Many people don't realize that summer is actually a great time to design and build a new garden! Even though you may miss out on a few spring crops this year, building during the summer often means that you have more time to develop a thoughtful plan and don't feel the pressure of getting the garden set up in time for a certain spring crop (which you will be fully prepared for next spring).
When you first start growing food in the Pacific Northwest, you will hear a lot of people say: “We have a year-round growing season” or “You can grow crops here all winter!”…this is welcome news to a beginning gardener, but what, exactly does it mean?
1. With proper planning (and follow through), you can harvest crops from the garden just about every day of the year. The key is: start planning early! Most people are geared up for spring planting by March or April, but don’t realize that planting fall and winter crops starts in mid-July and finishes up in late August or early September. As your spring crops mature and are ready to be removed from the garden, some space will open up for fall crops. June is a good time to talk to nurseries and find out if they carry fall vegetable starts, and also a good time to buy or order seeds for your fall crops.
Many beginning gardeners start their crops too late because they assume that growing fall and winter crops means that the crops are planted in the fall and winter. To have a successful winter harvest, you need to start your crops in mid-summer through early fall (mid-July- September). This way, they are sized up and almost ready for harvest before the low light levels of October set in. Because of the cool weather, fall and winter crops don’t bolt or lose eating quality through the winter. Think about winter gardening as a way to turn your vegetable plot into a giant refrigerator. If you plan properly, you can be harvesting from the garden all through the cold season and into the early spring!
2. Only certain crops are cold tolerant enough to survive fall and winter weather. Your selection of plants will be more restricted than in the spring, but there are some great crops that you can plant for fall or winter harvest. Crops have different levels of tolerance for cold. Some, like spinach can handle consistent frosts and even snow. Others, like beets, should be harvested before winter frosts set in.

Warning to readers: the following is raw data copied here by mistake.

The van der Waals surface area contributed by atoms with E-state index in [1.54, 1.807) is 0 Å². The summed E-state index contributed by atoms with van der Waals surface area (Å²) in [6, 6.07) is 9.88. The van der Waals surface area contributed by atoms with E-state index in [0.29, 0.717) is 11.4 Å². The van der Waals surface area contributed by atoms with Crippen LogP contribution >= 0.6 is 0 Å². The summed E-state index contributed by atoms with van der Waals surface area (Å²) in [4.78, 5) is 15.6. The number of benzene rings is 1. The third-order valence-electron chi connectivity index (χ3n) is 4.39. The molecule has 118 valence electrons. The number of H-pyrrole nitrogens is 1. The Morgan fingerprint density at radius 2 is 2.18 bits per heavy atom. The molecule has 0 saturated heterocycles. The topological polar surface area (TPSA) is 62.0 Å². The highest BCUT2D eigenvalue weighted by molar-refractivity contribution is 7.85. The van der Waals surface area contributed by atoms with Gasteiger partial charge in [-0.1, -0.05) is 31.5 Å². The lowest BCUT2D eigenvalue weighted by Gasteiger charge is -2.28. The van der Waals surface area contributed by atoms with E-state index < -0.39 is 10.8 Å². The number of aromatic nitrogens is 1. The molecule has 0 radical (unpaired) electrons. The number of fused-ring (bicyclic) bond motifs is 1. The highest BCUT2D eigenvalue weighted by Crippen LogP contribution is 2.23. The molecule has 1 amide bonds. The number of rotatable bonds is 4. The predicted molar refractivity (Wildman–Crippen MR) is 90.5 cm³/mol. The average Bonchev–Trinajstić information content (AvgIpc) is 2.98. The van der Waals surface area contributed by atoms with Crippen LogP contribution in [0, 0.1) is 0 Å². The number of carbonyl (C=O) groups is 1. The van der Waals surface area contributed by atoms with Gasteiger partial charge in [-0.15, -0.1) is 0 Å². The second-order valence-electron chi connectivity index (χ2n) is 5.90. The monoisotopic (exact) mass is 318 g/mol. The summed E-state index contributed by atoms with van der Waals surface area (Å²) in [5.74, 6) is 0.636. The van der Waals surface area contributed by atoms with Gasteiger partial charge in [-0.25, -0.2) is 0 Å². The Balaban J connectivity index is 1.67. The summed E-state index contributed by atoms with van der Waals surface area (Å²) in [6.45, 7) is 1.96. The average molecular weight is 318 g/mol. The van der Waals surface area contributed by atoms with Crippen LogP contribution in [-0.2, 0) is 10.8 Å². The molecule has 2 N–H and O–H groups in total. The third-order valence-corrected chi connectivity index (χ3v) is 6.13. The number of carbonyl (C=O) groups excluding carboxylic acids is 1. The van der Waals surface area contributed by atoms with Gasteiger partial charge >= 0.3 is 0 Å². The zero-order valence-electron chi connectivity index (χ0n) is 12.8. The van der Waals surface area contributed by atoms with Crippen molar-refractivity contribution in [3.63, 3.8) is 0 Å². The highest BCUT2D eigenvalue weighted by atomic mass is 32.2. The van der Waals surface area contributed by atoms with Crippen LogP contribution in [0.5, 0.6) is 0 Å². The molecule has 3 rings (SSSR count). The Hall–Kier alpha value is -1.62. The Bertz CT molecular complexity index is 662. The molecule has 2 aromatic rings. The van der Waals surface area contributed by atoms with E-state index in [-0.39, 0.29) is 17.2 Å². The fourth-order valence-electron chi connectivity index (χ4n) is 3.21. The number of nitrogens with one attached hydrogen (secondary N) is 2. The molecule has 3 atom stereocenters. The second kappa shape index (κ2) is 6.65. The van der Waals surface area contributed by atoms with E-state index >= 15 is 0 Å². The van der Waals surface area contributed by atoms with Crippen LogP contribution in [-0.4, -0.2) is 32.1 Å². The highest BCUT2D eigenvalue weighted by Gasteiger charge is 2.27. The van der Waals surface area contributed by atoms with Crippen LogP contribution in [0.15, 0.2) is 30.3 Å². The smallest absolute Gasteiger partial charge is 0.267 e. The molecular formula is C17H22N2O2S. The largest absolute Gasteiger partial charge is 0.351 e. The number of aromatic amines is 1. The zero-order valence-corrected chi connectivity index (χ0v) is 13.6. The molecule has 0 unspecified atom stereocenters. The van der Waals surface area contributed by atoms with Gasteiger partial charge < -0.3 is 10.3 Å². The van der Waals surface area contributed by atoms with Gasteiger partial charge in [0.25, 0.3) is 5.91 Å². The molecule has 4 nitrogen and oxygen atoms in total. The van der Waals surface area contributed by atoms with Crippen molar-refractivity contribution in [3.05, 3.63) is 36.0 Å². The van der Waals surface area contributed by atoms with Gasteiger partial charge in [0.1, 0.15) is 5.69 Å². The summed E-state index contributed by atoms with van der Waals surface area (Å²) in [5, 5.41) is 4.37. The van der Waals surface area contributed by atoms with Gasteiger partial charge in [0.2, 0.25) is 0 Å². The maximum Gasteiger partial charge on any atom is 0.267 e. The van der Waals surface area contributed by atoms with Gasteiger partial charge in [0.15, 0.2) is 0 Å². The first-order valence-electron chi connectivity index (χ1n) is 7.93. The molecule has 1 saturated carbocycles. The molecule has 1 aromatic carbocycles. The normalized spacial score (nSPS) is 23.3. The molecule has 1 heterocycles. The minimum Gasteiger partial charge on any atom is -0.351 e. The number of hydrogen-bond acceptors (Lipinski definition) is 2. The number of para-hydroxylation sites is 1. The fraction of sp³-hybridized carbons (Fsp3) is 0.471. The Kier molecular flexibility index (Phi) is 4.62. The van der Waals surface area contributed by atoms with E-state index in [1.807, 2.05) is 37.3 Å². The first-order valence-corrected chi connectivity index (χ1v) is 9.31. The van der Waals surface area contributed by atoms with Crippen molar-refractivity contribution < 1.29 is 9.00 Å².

Each crop has a lifespan, meaning that it will take a certain length of time for it to grow to maturity. Fall crops with longer lifespan’s must be planted earlier (July) and crops with shorter lifespan’s can be planted later in the season (August and September). Examples of a fall crop with a longer lifespan would be Broccoli, Cabbage, and Kale. Some crops with short lifespan’s are Lettuce, Arugula, and Radishes.
Examples of Fall and Winter Crops:
- Mustard Greens
3. Find a resource that works for you to reference for more detailed information on fall and winter gardening. Our new book, Food Grown Right, In Your Backyard, provides detailed “crop profiles” for all of the crops listed here and a fall and winter planting suggestions in a Month-by-Month calendar. In addition, Eliot Coleman’s book, Four Season Harvest, contains a detailed introduction to the principles of year-round growing; If you are interested in growing fall and winter crops intensively, check out this book.